In what is considered to be one of the most stringent regulatory scrutinies ever, five US Food and Drug Administration (USFDA) inspectors audited Aurobindo Pharma's Unit 4 in Pashamylaram near Hyderabad. At the end of the surprise inspection, which took place over the course of ten days, they raised 14 observations in Form 483 that ran into 37 pages.
The Form 483 is issued by USFDA inspectors at the end of an inspection, where they list their observations related to any discrepancies in the current good manufacturing practice (cGMP).
The Unit 4 is no ordinary manufacturing plant - it produces injectables and ophthalmic medication and is crucial for Aurobindo Pharma's US business. USFDA, in its Form 483, picked holes related to deficiencies in procedures and practices related to controlled studies and monitoring conditions necessary for aseptic (or contamination free) processing.
"It would take 4 to 6 months of enhanced efforts to resolve the issues, in our view," Motilal Oswal said in its latest report on the company.
Unit 4 accounts for 7 percent to 8 percent of the drugmaker's US sales and has 47 abbreviated new drug applications (ANDAs) pending for approval. Aurobindo's US sales stands at around $1.5 billion. The year 2019 has been a forgettable one for the company when it comes to regulatory compliance.
Around eight sites belonging to the company have been inspected by the USFDA this year alone, of which Unit 11 has been issued a warning letter, while Units 1 and 9 have been classified as Official Action Indicated (OAI). According to FDA's definitions, OAI means "objectionable conditions were found and regulatory administrative sanctions by FDA are indicated" during inspections.
Three other plants have also received observations. The warning letter and OAIs were linked to the contamination of valsartan carcinogenic impurities.
Intensified regulatory risk
However, it isn't a bad year for Aurobindo Pharma alone. The regulatory risk has intensified for the entire Indian pharmaceutical industry over the past year.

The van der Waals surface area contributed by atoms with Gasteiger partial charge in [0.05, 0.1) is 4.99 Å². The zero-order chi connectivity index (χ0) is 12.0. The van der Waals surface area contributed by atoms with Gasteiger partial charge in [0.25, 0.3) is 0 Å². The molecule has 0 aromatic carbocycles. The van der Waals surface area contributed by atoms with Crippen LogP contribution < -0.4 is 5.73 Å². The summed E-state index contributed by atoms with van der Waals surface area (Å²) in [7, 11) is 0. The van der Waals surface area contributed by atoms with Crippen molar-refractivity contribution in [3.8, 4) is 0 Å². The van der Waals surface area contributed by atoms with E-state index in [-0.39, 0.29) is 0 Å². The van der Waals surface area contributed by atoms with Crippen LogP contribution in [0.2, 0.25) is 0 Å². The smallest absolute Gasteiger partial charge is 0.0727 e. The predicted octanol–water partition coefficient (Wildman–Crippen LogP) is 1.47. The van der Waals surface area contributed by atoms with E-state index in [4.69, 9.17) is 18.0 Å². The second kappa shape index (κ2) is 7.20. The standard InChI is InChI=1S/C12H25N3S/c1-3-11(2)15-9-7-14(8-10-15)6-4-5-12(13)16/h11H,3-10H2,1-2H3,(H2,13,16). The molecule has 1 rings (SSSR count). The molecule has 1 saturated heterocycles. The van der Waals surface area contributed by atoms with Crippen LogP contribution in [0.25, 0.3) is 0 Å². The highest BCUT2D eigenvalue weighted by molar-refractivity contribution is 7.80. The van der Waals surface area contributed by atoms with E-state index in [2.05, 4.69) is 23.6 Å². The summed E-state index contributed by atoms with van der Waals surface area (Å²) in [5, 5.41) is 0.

Around 18 pharma companies have received USFDA warning letters for their Indian plants in 2019; these were more than half of the all the warning letters issued by the regulatory agency.
In 2018, out of the 68 warning letters issued by the USFDA, 10 were related to India. In 2017, India's share of warning letters was 17 out of the 79 handed out by the agency.
The facilities that got a warning from the USFDA include Mylan (Unit-8, active pharmaceutical ingredient (API) plant, near Visakhapatnam, Andhra Pradesh), Hospira, a unit of Pfizer (Irungattukottai plant near Chennai), Cadila Healthcare (Moraiya formulation plant, Gujarat), Torrent Pharma (Indrad plant, Gujarat), Glenmark (Baddi formulation plant, Himachal Pradesh), Lupin (Mandideep formulation, Madhya Pradesh), Aurobindo Pharma (API plant, Srikakulam, Andhra Pradesh), Indoco Remedies (Goa formulation plant), Strides Pharma (Puducherry plant), Jubilant Life Sciences (Roorke formulation plant, Uttarakhand), Emcure Pharmaceuticals (Hinjewadi facility in Pune), Lantech Pharmaceuticals (API plant, Srikakulam, Andhra Pradesh), CTX Lifesciences (API plant, Surat, Gujarat), Rxhomeo (Hyderabad plant, Telangana), Centurian Laboratories (formulation unit, Manjusar, Gujarat), Anicare Pharmaceuticals (formulations plant, Navi Mumbai, Maharashtra) Vipor Chemicals (API plant, Vadodara, Gujarat) and B. Jain Pharmaceuticals (formulation plant, Bhiwadi, Rajasthan).
A recurring theme, compliance woes include failure to establish and follow adequate procedures for production; failure to thoroughly investigate any unexplained discrepancy like failure of a batch or any of its components to meet any of its specifications; failure to establish an adequate quality control unit with the responsibility and authority to approve or reject all components, and discrepancies in following procedures for cleaning equipment and maintaining aseptic processing conditions.
"The regulators are upping the standard of the industry," Umang Vohra, MD and Global CEO of Cipla, recently told Moneycontrol.
Earlier, it was (DI) data integrity, now regulators point towards new potential problems that would rear their heads like contamination, impurities and cleaning, among others. Companies will have to re-gear to tackle these issues," Vohra added.
"Regulatory compliance is an ongoing process," said N Govindarajan, MD of Aurobindo Pharma.
"We work on improving systems and culture, we take help wherever needed (from outside consultants). We still need further improvement," Govindarajan added.